In software terms, OpenWRT is a very versatile system for making embedded Linux devices that can fit in 4-8Mbytes of flash. They are not confined to Linksys routers (although a descendant of the WRT54G that will run OpenWRT, the WRT54GL is still available today in NZ for $130). OpenWRT now runs on a *lot* of wireless routers. A list can be found at

Embedded Linux means not using standard gcc libraries. OpenWRT uses a much smaller library called ucLibC. It also means not including anything you don’t need. So OpenWRT has a very extensive set of customisation options.  Its filesystem is somewhat eccentric (as it has to be to run out of a small amount of flash). The kernel is compressed (twice) and written to raw flash, the rest goes into a combination of squashfs (read-only) and jffs2 (read-write). The result is a system that they were able to fit into 2Mbyte of flash but now usually needs 4Mbyte.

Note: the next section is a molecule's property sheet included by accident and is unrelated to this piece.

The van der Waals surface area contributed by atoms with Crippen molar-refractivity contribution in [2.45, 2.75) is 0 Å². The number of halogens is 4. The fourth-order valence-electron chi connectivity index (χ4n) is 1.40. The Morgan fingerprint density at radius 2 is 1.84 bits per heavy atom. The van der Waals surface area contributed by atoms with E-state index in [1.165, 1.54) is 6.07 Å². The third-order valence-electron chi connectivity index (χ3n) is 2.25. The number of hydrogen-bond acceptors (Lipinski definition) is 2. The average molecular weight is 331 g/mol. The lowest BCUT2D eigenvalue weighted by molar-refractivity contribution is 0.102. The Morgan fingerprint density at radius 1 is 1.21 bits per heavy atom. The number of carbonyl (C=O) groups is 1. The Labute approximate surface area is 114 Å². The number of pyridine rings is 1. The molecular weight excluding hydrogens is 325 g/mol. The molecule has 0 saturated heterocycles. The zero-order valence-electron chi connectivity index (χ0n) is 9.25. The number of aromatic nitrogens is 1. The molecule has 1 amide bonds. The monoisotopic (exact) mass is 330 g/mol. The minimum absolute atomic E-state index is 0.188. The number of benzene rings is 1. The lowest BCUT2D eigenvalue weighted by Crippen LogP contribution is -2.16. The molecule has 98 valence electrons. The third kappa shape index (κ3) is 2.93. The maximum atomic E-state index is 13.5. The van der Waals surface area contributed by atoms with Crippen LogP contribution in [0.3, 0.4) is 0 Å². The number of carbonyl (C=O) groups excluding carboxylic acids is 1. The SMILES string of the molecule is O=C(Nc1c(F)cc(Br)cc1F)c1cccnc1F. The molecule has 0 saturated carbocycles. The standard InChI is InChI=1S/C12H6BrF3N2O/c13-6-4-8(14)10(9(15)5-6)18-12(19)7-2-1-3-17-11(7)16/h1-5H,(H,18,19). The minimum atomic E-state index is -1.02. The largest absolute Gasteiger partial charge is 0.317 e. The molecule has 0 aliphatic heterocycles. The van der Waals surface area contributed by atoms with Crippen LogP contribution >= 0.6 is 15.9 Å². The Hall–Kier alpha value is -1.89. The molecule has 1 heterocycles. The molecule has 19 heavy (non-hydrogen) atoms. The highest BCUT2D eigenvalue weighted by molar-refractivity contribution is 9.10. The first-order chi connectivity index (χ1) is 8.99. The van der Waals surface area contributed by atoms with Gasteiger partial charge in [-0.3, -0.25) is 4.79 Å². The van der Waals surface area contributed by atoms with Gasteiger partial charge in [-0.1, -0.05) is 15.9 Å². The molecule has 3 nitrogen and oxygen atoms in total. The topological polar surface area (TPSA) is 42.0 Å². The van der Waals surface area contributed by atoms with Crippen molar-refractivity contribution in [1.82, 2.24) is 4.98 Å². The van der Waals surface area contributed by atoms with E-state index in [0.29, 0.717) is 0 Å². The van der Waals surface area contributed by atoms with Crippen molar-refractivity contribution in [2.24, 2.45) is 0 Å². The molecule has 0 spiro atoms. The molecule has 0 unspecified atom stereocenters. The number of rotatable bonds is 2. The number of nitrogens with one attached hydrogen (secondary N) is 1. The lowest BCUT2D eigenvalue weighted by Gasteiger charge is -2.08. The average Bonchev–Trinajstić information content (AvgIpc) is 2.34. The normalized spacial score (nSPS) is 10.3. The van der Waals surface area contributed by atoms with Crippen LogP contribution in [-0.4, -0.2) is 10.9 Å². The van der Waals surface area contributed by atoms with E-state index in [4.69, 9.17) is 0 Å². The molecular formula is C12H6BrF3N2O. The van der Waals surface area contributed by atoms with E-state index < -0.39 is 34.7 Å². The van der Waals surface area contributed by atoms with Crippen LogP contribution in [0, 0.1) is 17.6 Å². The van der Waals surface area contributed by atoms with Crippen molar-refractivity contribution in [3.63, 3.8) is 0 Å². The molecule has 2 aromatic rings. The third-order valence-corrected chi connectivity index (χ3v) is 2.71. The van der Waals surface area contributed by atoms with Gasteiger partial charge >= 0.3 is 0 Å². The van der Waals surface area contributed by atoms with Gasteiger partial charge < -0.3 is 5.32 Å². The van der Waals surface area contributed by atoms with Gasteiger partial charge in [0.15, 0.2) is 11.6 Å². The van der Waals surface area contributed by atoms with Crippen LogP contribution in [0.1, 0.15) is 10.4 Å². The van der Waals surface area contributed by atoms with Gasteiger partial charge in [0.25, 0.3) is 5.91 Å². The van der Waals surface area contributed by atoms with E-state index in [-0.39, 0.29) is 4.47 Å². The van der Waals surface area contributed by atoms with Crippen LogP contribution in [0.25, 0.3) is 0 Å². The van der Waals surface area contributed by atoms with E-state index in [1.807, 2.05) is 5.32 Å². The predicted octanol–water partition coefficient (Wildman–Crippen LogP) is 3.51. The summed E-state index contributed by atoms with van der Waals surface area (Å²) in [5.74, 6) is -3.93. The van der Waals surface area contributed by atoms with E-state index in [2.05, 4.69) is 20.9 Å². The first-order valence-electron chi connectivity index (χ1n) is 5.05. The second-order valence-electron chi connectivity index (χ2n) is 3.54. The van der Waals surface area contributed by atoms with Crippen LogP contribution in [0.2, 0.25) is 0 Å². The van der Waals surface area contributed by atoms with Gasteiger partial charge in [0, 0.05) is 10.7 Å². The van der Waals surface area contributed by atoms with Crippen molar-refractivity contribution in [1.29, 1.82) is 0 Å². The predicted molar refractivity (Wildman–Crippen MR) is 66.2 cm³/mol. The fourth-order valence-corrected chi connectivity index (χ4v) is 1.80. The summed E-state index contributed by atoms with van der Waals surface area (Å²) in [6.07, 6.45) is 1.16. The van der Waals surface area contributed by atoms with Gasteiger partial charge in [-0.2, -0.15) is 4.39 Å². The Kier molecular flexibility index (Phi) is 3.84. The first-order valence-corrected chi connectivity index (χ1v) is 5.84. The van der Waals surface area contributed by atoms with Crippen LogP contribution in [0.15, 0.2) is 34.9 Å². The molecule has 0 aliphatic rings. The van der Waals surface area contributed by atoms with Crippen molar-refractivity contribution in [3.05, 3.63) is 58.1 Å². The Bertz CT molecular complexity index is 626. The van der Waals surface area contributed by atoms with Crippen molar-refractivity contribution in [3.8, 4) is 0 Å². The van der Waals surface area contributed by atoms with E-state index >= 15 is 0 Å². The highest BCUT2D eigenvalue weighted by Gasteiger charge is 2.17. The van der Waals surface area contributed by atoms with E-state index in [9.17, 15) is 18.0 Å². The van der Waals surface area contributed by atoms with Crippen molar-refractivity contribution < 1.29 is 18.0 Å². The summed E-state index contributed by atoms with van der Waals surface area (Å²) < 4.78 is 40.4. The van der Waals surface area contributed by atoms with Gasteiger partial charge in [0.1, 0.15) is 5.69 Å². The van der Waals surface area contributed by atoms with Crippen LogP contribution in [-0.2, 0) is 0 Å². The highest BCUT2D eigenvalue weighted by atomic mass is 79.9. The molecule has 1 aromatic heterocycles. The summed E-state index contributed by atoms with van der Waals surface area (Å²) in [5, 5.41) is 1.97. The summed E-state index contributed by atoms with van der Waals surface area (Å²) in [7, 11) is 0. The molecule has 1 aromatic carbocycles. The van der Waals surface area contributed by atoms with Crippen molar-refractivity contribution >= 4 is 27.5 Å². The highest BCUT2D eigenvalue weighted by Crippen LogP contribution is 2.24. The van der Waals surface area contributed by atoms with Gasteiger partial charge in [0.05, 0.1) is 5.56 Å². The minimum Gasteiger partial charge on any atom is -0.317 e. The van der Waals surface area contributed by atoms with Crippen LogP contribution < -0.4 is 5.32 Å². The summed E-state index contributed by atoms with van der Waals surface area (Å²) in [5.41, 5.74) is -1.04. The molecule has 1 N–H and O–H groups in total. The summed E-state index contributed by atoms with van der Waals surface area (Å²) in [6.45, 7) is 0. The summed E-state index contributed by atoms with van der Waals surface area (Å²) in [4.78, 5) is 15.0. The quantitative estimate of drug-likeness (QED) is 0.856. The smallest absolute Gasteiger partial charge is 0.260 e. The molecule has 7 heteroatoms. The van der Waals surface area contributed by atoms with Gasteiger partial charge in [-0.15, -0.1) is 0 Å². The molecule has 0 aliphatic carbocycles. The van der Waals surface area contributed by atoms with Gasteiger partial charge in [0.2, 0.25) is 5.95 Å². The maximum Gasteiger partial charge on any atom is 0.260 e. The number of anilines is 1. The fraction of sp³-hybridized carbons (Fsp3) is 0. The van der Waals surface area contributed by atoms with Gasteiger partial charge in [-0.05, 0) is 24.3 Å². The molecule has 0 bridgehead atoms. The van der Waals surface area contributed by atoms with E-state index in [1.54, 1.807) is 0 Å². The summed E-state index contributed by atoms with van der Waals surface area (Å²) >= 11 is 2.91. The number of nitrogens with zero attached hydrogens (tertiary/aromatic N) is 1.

OpenWRT has a package managment system; almost everything is an opkg. If you don’t use it, you can leave it out to save space.
None of this is terribly unusual for a embedded Linux distribution, but OpenWRT takes things a bit further in the way it does it. Instead of distributing a kernel and libraries for all the different CPUs and options that they support, they don’t distribute source at all. OpenWRT is a set of patches and scripts that build OpenWRT binaries, a system called Buildroot.

You can use OpenWRT in a number of ways; they provide prebuilt binaries, an ImageBuilder tool, and the ability to build a custom binary. I adopted the latter because I wanted to make a remote camera system that could be used by others; I was able to use OpenWRT to make a turnkey binary that could be easily installed and used by anyone with an NSLU2 and a UVC camera.
See for an entrypoint into the OpenWRT documentation


OpenWRT is a bleeding-edge open-source project. Documentation can be out of date or missing, things don’t always work, and you need to be prepared to use Google to search for answers. If you really can’t find answers and have a focused question there are mailing lists and forums where you should be able to get answers, but they don’t like being used as a substitute for doing your own research. OpenWRT does not run on all hardware, you need to research before buying.